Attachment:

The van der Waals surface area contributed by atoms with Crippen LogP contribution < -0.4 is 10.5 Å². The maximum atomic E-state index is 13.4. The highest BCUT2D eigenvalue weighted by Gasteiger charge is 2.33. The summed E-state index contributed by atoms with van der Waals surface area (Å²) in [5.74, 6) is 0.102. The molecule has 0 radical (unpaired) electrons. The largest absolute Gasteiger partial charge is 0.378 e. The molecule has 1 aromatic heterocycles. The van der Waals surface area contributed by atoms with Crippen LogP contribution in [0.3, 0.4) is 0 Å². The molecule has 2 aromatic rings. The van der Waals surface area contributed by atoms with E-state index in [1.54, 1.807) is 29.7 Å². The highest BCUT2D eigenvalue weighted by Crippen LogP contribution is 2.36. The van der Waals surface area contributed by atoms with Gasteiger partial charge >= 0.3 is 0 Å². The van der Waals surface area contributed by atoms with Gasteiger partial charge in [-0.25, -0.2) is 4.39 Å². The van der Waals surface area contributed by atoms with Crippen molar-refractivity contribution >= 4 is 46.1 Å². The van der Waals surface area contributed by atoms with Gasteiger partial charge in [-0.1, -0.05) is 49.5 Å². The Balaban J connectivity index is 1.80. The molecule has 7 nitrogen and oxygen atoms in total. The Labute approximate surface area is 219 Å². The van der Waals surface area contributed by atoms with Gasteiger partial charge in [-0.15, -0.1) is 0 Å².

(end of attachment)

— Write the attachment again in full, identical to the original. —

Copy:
The van der Waals surface area contributed by atoms with Crippen LogP contribution < -0.4 is 10.5 Å². The maximum atomic E-state index is 13.4. The highest BCUT2D eigenvalue weighted by Gasteiger charge is 2.33. The summed E-state index contributed by atoms with van der Waals surface area (Å²) in [5.74, 6) is 0.102. The molecule has 0 radical (unpaired) electrons. The largest absolute Gasteiger partial charge is 0.378 e. The molecule has 1 aromatic heterocycles. The van der Waals surface area contributed by atoms with Crippen LogP contribution in [0.3, 0.4) is 0 Å². The molecule has 2 aromatic rings. The van der Waals surface area contributed by atoms with E-state index in [1.54, 1.807) is 29.7 Å². The highest BCUT2D eigenvalue weighted by Crippen LogP contribution is 2.36. The van der Waals surface area contributed by atoms with Gasteiger partial charge >= 0.3 is 0 Å². The van der Waals surface area contributed by atoms with Gasteiger partial charge in [-0.25, -0.2) is 4.39 Å². The van der Waals surface area contributed by atoms with Crippen molar-refractivity contribution >= 4 is 46.1 Å². The van der Waals surface area contributed by atoms with Gasteiger partial charge in [-0.1, -0.05) is 49.5 Å². The Balaban J connectivity index is 1.80. The molecule has 7 nitrogen and oxygen atoms in total. The Labute approximate surface area is 219 Å². The van der Waals surface area contributed by atoms with Gasteiger partial charge in [-0.15, -0.1) is 0 Å².